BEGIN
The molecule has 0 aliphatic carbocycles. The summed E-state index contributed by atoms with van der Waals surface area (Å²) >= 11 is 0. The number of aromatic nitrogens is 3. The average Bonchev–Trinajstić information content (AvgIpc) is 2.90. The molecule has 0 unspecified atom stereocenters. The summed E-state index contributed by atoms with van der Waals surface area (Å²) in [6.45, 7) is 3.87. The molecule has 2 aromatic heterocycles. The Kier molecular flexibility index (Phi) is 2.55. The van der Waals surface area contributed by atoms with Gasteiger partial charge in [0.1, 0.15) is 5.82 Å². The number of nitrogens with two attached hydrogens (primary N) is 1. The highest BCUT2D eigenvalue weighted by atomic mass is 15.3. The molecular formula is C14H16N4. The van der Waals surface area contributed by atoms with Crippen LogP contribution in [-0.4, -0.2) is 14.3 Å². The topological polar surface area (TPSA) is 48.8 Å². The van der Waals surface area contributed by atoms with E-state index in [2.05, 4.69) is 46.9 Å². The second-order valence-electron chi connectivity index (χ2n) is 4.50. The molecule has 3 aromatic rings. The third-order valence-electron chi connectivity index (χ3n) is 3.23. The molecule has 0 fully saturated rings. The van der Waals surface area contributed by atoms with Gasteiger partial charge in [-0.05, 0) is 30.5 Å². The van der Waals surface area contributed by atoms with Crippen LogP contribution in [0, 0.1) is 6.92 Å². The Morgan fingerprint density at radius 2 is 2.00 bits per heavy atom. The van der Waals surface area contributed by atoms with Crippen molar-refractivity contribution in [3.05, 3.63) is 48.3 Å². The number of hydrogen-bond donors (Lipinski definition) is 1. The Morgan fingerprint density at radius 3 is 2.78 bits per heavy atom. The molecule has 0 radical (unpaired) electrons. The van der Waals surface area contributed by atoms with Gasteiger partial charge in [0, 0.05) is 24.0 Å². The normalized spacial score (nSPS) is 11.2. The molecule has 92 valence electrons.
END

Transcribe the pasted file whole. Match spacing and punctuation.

The molecule has 0 aliphatic carbocycles. The summed E-state index contributed by atoms with van der Waals surface area (Å²) >= 11 is 0. The number of aromatic nitrogens is 3. The average Bonchev–Trinajstić information content (AvgIpc) is 2.90. The molecule has 0 unspecified atom stereocenters. The summed E-state index contributed by atoms with van der Waals surface area (Å²) in [6.45, 7) is 3.87. The molecule has 2 aromatic heterocycles. The Kier molecular flexibility index (Phi) is 2.55. The van der Waals surface area contributed by atoms with Gasteiger partial charge in [0.1, 0.15) is 5.82 Å². The number of nitrogens with two attached hydrogens (primary N) is 1. The highest BCUT2D eigenvalue weighted by atomic mass is 15.3. The molecular formula is C14H16N4. The van der Waals surface area contributed by atoms with Crippen LogP contribution in [-0.4, -0.2) is 14.3 Å². The topological polar surface area (TPSA) is 48.8 Å². The van der Waals surface area contributed by atoms with E-state index in [2.05, 4.69) is 46.9 Å². The second-order valence-electron chi connectivity index (χ2n) is 4.50. The molecule has 3 aromatic rings. The third-order valence-electron chi connectivity index (χ3n) is 3.23. The molecule has 0 fully saturated rings. The van der Waals surface area contributed by atoms with Gasteiger partial charge in [-0.05, 0) is 30.5 Å². The van der Waals surface area contributed by atoms with Crippen LogP contribution in [0, 0.1) is 6.92 Å². The Morgan fingerprint density at radius 2 is 2.00 bits per heavy atom. The van der Waals surface area contributed by atoms with Crippen molar-refractivity contribution in [3.05, 3.63) is 48.3 Å². The number of hydrogen-bond donors (Lipinski definition) is 1. The Morgan fingerprint density at radius 3 is 2.78 bits per heavy atom. The molecule has 0 radical (unpaired) electrons. The van der Waals surface area contributed by atoms with Gasteiger partial charge in [0, 0.05) is 24.0 Å². The normalized spacial score (nSPS) is 11.2. The molecule has 92 valence electrons.